Replacing the light fixture or doing any rewiring is out, as the house is a rental (and I’m not DIY inclined). I will look into lowering the wattage of the lightbulbs, but I don’t want to sacrifice too much of the light output – there’s a reason a light is installed there. :slight_smile:

If I understand Napier’s post correctly, it doesn’t sound like it will hurt to try lining the cabinet floor with sheets of aluminum foil, so I might just give it a go and see what happens.

Thanks again!

Crap, I hate to post twice in a row, but I just thought of a follow-on question (inspired by Phnord Prephect’s suggestion of insulating the space between the light and the cabinet): do you think it would make any difference if I layered aluminum foil underneath the cabinet above the light, instead of layering the foil on the inside floor of the cabinet? If I were to combine that with a lower-wattage bulb, would the reflective foil help offset the low wattage?

(Also, after seeing these replies, thank you for your patience with my scientific ignorance. :slight_smile: )

Ah. My mistake. I thought you were talking about fluorescents.

But in that vein, why don’t you try some of the fluorescent bulbs that are designed to be screwed into incandescent fixtures? They’re much cooler than the equivalent wattage of incandescent bulbs and they’re cheaper to run as well.

That is a much better idea. Napier’s comments about radiative heat are correct. To benefit from his ideas, you need to have the foil between the cabinet and the light source, **not ** in the cabinet. As a bonus, it can only benefit your lighting arrangements.

Take a look at the option mentioned by Napier of switching to a mini-fluorescent bulb that screws into a regular socket. You can replace a 60-watt incandescent bulb by a 12-14 watt fluorescent one that produces the same amount of light, but runs much cooler.

I did this with my over-sink light in the kitchen, and I leave it on nearly all the time, with no heat problems. And saving electricity, too.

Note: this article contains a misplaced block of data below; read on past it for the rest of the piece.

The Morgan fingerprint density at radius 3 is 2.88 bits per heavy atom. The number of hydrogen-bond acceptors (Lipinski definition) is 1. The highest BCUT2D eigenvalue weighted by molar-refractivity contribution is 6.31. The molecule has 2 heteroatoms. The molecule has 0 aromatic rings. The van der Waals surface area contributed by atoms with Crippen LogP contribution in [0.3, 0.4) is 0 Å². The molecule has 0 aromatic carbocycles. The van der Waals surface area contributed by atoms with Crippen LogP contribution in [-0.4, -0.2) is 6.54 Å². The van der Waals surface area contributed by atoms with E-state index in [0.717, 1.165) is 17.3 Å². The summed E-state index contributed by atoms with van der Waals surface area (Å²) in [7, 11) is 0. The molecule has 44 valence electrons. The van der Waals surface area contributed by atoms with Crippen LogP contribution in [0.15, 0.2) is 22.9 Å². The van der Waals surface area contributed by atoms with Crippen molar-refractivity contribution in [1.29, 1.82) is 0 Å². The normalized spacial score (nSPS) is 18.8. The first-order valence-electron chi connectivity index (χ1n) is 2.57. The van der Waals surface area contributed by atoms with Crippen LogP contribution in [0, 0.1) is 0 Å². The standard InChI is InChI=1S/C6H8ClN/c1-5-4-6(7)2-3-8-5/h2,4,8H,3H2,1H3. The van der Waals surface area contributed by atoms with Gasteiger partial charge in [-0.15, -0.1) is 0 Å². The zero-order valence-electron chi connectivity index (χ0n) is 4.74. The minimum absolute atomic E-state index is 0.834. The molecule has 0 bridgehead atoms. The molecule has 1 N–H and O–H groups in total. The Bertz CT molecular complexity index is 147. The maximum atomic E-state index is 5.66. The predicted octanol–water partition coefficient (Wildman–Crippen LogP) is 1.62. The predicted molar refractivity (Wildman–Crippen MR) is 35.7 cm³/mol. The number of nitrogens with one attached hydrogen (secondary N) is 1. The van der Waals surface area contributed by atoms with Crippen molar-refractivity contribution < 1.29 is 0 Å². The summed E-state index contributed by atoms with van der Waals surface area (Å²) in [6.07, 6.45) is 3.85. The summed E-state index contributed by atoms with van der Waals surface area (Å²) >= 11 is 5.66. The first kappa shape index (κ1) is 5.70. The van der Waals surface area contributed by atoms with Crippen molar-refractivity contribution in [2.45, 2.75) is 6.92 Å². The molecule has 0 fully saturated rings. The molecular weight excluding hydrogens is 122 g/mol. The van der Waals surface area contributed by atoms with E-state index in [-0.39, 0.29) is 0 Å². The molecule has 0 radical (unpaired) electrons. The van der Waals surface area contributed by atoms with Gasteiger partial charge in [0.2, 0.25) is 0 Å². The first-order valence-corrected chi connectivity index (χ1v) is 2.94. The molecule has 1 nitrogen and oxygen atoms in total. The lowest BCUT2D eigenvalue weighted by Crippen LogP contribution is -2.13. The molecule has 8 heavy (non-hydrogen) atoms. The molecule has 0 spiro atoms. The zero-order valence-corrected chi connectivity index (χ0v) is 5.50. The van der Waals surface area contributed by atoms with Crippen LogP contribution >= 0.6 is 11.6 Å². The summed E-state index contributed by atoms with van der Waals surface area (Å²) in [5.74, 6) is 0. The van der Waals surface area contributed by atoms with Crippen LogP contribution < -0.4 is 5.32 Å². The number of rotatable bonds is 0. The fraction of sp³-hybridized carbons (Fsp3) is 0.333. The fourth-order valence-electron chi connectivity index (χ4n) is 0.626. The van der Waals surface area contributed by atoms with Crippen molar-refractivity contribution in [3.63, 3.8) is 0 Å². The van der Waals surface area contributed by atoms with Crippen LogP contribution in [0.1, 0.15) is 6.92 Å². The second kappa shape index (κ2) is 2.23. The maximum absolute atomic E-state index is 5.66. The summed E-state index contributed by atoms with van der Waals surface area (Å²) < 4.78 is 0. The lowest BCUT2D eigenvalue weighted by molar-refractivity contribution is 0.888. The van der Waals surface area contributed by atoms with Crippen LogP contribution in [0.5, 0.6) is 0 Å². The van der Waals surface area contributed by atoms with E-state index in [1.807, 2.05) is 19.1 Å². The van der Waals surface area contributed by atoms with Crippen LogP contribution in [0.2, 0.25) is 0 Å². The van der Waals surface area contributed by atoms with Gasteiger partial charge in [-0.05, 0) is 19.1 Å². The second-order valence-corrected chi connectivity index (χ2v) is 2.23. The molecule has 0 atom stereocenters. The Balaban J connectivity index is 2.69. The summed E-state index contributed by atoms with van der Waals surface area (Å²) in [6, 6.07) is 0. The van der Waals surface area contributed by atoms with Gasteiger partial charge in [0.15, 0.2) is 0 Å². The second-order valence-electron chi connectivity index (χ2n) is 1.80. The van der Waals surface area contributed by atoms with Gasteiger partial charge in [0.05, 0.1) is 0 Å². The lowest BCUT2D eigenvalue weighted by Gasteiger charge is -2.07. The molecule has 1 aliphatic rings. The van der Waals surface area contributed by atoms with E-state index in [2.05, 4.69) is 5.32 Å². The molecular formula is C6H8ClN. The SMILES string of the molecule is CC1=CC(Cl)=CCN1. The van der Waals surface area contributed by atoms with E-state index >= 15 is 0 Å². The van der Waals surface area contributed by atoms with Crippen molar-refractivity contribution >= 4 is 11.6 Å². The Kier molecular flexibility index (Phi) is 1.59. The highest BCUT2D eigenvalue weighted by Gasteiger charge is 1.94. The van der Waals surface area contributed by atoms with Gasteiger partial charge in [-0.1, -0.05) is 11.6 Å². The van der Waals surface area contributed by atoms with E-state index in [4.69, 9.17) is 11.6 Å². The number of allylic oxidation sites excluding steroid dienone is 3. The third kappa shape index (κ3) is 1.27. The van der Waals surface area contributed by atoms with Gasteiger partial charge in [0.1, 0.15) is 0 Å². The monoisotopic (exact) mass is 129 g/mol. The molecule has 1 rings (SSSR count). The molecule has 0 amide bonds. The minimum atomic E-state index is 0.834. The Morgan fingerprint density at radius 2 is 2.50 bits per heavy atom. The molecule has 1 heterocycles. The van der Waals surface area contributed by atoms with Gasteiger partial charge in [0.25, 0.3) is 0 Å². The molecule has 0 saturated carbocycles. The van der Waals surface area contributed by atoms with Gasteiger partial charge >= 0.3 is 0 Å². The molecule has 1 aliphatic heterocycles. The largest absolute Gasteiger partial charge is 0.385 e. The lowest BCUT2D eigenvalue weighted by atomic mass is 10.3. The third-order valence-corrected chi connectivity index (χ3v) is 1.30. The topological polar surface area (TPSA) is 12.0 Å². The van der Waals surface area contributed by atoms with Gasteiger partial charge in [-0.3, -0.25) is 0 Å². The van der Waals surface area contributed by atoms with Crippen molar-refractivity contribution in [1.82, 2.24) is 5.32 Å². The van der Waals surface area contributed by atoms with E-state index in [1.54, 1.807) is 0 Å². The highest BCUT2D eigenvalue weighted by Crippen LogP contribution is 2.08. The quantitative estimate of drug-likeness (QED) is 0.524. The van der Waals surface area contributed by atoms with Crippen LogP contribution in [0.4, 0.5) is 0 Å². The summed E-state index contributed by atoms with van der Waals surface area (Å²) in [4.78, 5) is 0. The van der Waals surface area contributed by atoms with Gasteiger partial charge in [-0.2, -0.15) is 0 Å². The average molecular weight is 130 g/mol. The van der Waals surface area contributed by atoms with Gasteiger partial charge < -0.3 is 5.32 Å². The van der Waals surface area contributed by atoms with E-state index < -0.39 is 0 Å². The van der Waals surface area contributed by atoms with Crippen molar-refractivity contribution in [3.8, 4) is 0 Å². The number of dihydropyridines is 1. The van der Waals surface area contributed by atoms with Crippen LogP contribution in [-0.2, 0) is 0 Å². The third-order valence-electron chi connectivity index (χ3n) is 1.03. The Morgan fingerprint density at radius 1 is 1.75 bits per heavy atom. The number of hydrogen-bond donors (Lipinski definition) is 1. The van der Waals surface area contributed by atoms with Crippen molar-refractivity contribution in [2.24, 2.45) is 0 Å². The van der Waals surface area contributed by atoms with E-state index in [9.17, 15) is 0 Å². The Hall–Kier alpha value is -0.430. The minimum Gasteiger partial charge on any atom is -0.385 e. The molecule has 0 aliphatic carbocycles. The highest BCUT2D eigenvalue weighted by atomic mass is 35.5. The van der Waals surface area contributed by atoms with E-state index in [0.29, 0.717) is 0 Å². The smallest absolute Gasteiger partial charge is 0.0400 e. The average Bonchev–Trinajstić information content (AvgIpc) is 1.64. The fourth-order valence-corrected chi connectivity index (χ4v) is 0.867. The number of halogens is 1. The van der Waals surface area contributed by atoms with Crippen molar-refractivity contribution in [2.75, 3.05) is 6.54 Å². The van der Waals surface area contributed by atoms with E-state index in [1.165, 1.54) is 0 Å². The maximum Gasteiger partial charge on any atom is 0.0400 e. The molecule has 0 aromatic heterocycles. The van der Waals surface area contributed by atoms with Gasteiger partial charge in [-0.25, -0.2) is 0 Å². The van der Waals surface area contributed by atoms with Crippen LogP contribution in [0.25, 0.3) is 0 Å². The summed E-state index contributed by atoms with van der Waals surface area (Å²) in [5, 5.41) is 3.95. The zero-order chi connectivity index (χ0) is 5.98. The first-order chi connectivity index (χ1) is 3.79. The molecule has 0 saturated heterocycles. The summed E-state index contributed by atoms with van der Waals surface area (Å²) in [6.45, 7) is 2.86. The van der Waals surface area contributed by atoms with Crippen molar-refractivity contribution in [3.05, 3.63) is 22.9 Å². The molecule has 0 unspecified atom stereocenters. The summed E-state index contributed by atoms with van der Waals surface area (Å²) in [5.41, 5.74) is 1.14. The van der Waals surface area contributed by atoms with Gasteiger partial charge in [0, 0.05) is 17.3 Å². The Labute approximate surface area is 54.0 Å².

These bulbs cost quite a bit more, but they commonly last several years. Remember to put the old bulb in and take this one with you when you move out of there!

Napier raises several good points.

Oh, wait, I’m Napier… how embarrassing…

But I wanted to point out that the aluminum foil should be on the bottom surface facing the light bulbs, not on the upper surface of the wood. Someone else points out foil would work better on the bottom - but note it is actually a little DANGEROUS to put the foil on the top of the wood. Here’s why:

No doubt the wood presently reaches a certain equilibrium temperature and gets no hotter, because it loses as much heat to the interior of the cabinet as the light bulbs give it below. But if you insulate the top of the wood, it will have to equilibrate at a higher temperature to export the same amount of heat upward through the new insulation. You certainly want the aluminum foil on the bottom (that is, if it’s overheating the wood that you should be worrying about), which instead will lower the temperature of the wood to export a now smaller amount of heat upward.

It also makes a difference what kind of bulb you have. Fluorescents put out about a quarter or a third of their energy as visible light and most of the rest as conducting or convecting heat. Incandescent bulbs put out as little as about 1/50 of their energy as visible light, and a bigger share of the rest is converted to thermal infrared, most of which the foil will reflect. So the radiant heat issue is bigger with incandescents. The glass envelope is the infrared radiator in this case (it’s opaque to the infrared inside, or at least that longer than about a micrometer or two in wavelength). If it’s a halogen bulb, this is even more true - halogen bulbs work with a much higher envelope temperature that allows tungsten to leave the envelope and go back to the filament where it belongs, helped by the chlorine or bromine or whatever halogen they use.